"Needless to say, my life took some interesting turns, but unfortunately, I also broke some laws along the way," he said. "While I wish I could have some good excuse, the only thing I have to say is that I was stupid and greedy."
Richard Bronson served a 22-month prison sentence after he pleaded guilty to securities fraud
He served a 22-month prison sentence after he pleaded guilty to securities fraud, a relatively lenient sentence because he repaid those who suffered losses.
In 2017, after he got out of prison, he founded 70 Million Jobs, a for-profit employment platform that was supported by Y Combinator funding. Being a white man with a college education, he realized there were millions of others who had less privilege and would have an even harder time establishing a life outside of prison walls.
"For me, going from a life of Ferraris and supermodels and private jets and drug taking and gambling millions of dollars and this crazy life, and then going to prison where I'm scrubbing toilets for 100 guys behind bars, that typically changes a person, and it should," he said.
The Prison Policy Initiative estimates that more than 27% of the formerly incarcerated were unemployed as of 2018. The goal of 70 Million Jobs was to create 1 million jobs, but Bronson estimates that figure to be about 2,500 now, though it's difficult to quantify because they don't track all of their users. The company works with employers like Denny's, Uber, Jack in the Box and Skechers.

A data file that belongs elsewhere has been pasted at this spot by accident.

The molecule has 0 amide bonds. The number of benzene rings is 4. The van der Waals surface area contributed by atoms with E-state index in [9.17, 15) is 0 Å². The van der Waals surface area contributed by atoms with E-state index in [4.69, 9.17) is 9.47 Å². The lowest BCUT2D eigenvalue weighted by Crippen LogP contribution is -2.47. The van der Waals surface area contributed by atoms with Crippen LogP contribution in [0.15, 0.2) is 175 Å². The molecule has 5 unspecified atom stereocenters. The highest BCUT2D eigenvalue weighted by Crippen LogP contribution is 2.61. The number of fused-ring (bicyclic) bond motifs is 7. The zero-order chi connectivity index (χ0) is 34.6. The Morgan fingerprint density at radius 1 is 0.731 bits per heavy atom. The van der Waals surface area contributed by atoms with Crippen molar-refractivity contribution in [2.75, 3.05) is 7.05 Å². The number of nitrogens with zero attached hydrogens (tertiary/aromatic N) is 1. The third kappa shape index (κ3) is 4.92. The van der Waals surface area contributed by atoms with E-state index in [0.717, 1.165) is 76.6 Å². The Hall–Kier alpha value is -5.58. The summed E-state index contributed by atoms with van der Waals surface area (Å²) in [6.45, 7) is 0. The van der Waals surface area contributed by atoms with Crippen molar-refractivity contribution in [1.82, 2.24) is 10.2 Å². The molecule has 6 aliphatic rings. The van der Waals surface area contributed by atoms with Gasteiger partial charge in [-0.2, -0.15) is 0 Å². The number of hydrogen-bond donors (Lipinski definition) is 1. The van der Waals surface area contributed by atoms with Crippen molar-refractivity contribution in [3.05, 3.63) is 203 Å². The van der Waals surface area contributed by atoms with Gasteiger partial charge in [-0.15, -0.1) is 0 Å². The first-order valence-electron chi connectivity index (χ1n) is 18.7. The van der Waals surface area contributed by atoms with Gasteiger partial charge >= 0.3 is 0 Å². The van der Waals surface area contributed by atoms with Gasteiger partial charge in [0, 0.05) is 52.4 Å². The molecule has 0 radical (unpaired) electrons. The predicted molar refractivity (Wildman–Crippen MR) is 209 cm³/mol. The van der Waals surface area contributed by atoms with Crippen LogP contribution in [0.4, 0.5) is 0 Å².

Kory Harp, MOD Pizza's program manager for opportunity employment, said about 25% to 29% of its workforce are second chancers. The company, which has 495 stores in the U.S. and Canada, works with 70 Million Jobs to place new employees.
Lupe Villegas, who is a district manager for MOD Pizza in Central and Northern California and was formerly incarcerated himself, said the best employees are those who are eager and humble.
"Are you hungry enough to keep a job and be moldable for us and can accept feedback? Those are the people who are successful," he said.
To date, 70 Million Jobs, which moved its headquarters from San Francisco to L.A. more than a year ago, has raised $1.6 million from investors and is seeking an additional $2 million.
Bronson said while venture capitalists believed in the mission of 70 Million Jobs, they had trouble seeing how it could be lucrative. Despite the issues he encountered, the company became profitable at the beginning of this year and it had plans for a Series A funding round at the end of the year, but then the pandemic hit.